Only 10% of higher education leaders believe their websites are “very effective,” according to a survey published Tuesday by the educational technology firm Modern Campus.
In its State of Continuing Education survey, which explored how higher education leaders are thinking about technology and student needs during the pandemic, Modern Campus found widespread recognition that websites are the top tool for student engagement and facilitating registration. Yet websites and students registration systems were often rated poorly by respondents.
“Modern colleges and universities address their engagement gap by making it unbelievably easy to not just enroll but also provide students with clear, personalized career pathways,” Modern Campus CEO Brian Kibby said in a press release. “The data from this year’s State of Continuing Education report spells out the risk of not meeting the needs of modern learners.”
Meeting the needs of an increasingly diverse student population was also cited as a challenge. Fifty-eight percent of leaders said they can deliver the experience that their non-degree students want but only “with significant staff effort.” And 39% said their non-degree student registration system was not meeting their needs.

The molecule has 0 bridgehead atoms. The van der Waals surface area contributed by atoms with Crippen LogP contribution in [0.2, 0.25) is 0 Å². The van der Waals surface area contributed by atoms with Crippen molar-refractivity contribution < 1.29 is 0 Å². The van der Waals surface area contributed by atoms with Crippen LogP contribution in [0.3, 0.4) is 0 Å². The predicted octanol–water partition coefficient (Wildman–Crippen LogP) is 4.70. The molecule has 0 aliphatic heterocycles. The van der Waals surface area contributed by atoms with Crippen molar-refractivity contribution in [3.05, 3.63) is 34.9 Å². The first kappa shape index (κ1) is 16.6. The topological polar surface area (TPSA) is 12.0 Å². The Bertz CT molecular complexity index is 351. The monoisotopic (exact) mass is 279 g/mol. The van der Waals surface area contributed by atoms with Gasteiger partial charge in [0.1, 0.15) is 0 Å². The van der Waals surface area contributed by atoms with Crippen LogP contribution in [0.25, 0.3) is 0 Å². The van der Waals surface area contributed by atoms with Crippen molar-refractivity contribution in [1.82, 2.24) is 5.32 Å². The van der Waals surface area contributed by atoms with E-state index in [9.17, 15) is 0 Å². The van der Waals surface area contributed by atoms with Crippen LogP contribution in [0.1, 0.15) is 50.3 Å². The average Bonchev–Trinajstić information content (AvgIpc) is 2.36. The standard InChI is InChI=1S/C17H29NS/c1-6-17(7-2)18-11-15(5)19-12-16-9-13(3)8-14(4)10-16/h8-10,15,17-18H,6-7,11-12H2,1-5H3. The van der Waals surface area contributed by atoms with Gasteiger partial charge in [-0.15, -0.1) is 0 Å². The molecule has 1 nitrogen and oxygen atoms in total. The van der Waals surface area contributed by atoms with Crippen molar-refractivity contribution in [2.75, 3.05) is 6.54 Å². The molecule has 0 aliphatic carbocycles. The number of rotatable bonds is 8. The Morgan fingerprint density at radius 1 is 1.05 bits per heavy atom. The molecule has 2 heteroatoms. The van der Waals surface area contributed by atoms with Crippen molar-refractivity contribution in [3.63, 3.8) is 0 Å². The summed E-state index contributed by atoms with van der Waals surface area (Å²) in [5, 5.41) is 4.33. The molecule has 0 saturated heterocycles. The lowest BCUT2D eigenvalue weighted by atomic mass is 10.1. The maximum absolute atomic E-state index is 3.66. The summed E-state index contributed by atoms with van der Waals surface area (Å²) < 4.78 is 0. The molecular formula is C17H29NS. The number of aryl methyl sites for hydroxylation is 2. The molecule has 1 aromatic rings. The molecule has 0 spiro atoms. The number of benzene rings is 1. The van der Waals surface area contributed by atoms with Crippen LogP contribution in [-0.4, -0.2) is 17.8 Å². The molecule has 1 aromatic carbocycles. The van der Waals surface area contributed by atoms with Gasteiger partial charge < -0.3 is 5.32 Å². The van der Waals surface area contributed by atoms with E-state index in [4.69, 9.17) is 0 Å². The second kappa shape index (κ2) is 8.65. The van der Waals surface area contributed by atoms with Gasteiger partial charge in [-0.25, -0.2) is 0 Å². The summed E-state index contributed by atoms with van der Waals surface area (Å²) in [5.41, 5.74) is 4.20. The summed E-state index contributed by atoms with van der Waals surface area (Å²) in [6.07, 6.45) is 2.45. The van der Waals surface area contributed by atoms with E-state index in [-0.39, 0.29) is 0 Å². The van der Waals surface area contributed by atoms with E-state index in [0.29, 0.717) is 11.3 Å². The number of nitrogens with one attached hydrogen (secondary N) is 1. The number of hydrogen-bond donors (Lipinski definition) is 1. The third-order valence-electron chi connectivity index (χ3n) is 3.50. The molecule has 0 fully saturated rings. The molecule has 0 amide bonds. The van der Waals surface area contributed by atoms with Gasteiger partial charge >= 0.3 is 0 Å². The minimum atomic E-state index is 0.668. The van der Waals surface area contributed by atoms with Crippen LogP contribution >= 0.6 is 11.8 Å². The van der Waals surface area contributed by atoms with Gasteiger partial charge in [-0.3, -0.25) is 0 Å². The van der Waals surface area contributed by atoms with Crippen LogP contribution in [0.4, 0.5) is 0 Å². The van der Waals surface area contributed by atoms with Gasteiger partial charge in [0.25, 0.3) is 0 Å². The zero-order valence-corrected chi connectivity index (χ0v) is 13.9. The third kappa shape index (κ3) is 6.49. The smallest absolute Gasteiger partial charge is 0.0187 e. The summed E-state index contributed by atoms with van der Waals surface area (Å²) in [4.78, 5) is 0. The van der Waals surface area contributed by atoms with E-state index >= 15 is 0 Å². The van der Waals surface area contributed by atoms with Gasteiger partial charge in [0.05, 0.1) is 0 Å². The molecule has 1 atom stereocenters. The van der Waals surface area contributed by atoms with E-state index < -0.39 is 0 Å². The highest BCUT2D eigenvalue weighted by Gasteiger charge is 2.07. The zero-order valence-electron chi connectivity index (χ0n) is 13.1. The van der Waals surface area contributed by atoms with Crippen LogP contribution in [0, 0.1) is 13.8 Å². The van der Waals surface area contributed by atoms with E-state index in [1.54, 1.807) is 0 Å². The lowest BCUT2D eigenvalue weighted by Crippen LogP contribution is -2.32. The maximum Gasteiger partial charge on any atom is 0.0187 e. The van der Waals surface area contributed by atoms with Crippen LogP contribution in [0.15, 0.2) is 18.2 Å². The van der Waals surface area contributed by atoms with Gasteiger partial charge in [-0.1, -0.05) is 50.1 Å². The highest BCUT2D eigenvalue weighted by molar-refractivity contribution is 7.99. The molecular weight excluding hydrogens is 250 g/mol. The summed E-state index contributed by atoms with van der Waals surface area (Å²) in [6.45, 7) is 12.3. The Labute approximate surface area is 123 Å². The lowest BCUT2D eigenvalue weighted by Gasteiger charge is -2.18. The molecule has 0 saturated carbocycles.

The company pointed out in its report that these failings are relevant because 68% of adults considering enrolling at a higher education institution prefer non-degree programs. Micro-credentials, certificate programs and skills-based education has become increasingly popular during the pandemic as many workers have been forced to quickly adapt to a new industry or sought new skills while continuing to work full-time.
“Traditional approaches of delivering traditional credentials to traditional students aren’t working, and that’s clear from this year’s State of CE report,” Amrit Ahluwalia, editor-in-chief of The EvoLLLution, an online publication run by Modern Campus, said in the press release. “While it appears the modern learner engagement gap is widening, results from the survey also highlight the opportunities for colleges and universities to address their respective engagement challenges.”